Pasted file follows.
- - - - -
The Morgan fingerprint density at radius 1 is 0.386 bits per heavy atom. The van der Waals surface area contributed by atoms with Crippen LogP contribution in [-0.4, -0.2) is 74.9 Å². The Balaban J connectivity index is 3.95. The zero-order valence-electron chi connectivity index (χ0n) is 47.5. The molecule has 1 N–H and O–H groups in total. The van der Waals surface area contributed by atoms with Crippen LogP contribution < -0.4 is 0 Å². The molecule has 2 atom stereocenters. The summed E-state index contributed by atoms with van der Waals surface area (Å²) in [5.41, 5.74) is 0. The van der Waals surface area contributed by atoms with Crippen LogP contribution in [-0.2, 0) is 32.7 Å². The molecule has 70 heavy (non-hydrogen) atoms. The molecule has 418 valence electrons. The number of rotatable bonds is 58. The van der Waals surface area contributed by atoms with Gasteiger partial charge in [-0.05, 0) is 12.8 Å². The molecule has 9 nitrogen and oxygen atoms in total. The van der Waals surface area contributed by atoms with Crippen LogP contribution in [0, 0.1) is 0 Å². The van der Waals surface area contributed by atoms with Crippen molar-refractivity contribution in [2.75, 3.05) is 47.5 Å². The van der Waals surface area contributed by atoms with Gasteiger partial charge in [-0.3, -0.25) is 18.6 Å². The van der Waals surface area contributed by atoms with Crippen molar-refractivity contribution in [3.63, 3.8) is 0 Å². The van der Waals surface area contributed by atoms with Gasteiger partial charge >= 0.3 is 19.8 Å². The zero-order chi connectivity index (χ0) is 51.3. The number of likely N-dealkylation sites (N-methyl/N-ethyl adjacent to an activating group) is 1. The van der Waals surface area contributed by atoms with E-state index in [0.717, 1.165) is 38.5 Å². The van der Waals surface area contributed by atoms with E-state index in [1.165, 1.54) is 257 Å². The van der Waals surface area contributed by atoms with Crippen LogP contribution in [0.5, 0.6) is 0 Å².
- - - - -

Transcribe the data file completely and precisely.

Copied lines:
The Morgan fingerprint density at radius 1 is 0.386 bits per heavy atom. The van der Waals surface area contributed by atoms with Crippen LogP contribution in [-0.4, -0.2) is 74.9 Å². The Balaban J connectivity index is 3.95. The zero-order valence-electron chi connectivity index (χ0n) is 47.5. The molecule has 1 N–H and O–H groups in total. The van der Waals surface area contributed by atoms with Crippen LogP contribution < -0.4 is 0 Å². The molecule has 2 atom stereocenters. The summed E-state index contributed by atoms with van der Waals surface area (Å²) in [5.41, 5.74) is 0. The van der Waals surface area contributed by atoms with Crippen LogP contribution in [-0.2, 0) is 32.7 Å². The molecule has 70 heavy (non-hydrogen) atoms. The molecule has 418 valence electrons. The number of rotatable bonds is 58. The van der Waals surface area contributed by atoms with Gasteiger partial charge in [-0.05, 0) is 12.8 Å². The molecule has 9 nitrogen and oxygen atoms in total. The van der Waals surface area contributed by atoms with Crippen LogP contribution in [0, 0.1) is 0 Å². The van der Waals surface area contributed by atoms with Crippen molar-refractivity contribution in [2.75, 3.05) is 47.5 Å². The van der Waals surface area contributed by atoms with Gasteiger partial charge in [-0.3, -0.25) is 18.6 Å². The van der Waals surface area contributed by atoms with Crippen molar-refractivity contribution in [3.63, 3.8) is 0 Å². The van der Waals surface area contributed by atoms with Gasteiger partial charge >= 0.3 is 19.8 Å². The zero-order chi connectivity index (χ0) is 51.3. The number of likely N-dealkylation sites (N-methyl/N-ethyl adjacent to an activating group) is 1. The van der Waals surface area contributed by atoms with E-state index in [0.717, 1.165) is 38.5 Å². The van der Waals surface area contributed by atoms with E-state index in [1.165, 1.54) is 257 Å². The van der Waals surface area contributed by atoms with Crippen LogP contribution in [0.5, 0.6) is 0 Å².